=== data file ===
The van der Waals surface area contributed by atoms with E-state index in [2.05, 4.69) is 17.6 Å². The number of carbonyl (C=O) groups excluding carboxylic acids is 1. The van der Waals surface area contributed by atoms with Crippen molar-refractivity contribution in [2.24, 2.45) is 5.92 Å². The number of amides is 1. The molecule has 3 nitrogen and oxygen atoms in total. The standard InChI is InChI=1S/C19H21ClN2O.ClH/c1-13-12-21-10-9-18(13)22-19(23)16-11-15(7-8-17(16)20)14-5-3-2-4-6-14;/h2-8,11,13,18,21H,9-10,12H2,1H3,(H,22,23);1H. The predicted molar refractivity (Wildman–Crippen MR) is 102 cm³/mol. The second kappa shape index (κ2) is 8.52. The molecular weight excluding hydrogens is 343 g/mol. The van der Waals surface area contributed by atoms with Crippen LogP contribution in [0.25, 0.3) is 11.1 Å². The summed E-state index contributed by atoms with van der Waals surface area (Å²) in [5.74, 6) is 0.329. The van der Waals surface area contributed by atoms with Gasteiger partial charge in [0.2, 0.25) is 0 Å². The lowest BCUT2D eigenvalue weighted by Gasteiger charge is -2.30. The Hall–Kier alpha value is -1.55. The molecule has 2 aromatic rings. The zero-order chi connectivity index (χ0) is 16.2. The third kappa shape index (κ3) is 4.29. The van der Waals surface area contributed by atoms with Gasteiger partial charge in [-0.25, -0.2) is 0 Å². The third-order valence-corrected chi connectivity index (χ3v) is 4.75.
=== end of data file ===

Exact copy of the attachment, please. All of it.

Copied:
The van der Waals surface area contributed by atoms with E-state index in [2.05, 4.69) is 17.6 Å². The number of carbonyl (C=O) groups excluding carboxylic acids is 1. The van der Waals surface area contributed by atoms with Crippen molar-refractivity contribution in [2.24, 2.45) is 5.92 Å². The number of amides is 1. The molecule has 3 nitrogen and oxygen atoms in total. The standard InChI is InChI=1S/C19H21ClN2O.ClH/c1-13-12-21-10-9-18(13)22-19(23)16-11-15(7-8-17(16)20)14-5-3-2-4-6-14;/h2-8,11,13,18,21H,9-10,12H2,1H3,(H,22,23);1H. The predicted molar refractivity (Wildman–Crippen MR) is 102 cm³/mol. The second kappa shape index (κ2) is 8.52. The molecular weight excluding hydrogens is 343 g/mol. The van der Waals surface area contributed by atoms with Crippen LogP contribution in [0.25, 0.3) is 11.1 Å². The summed E-state index contributed by atoms with van der Waals surface area (Å²) in [5.74, 6) is 0.329. The van der Waals surface area contributed by atoms with Gasteiger partial charge in [0.2, 0.25) is 0 Å². The lowest BCUT2D eigenvalue weighted by Gasteiger charge is -2.30. The Hall–Kier alpha value is -1.55. The molecule has 2 aromatic rings. The zero-order chi connectivity index (χ0) is 16.2. The third kappa shape index (κ3) is 4.29. The van der Waals surface area contributed by atoms with Gasteiger partial charge in [-0.25, -0.2) is 0 Å². The third-order valence-corrected chi connectivity index (χ3v) is 4.75.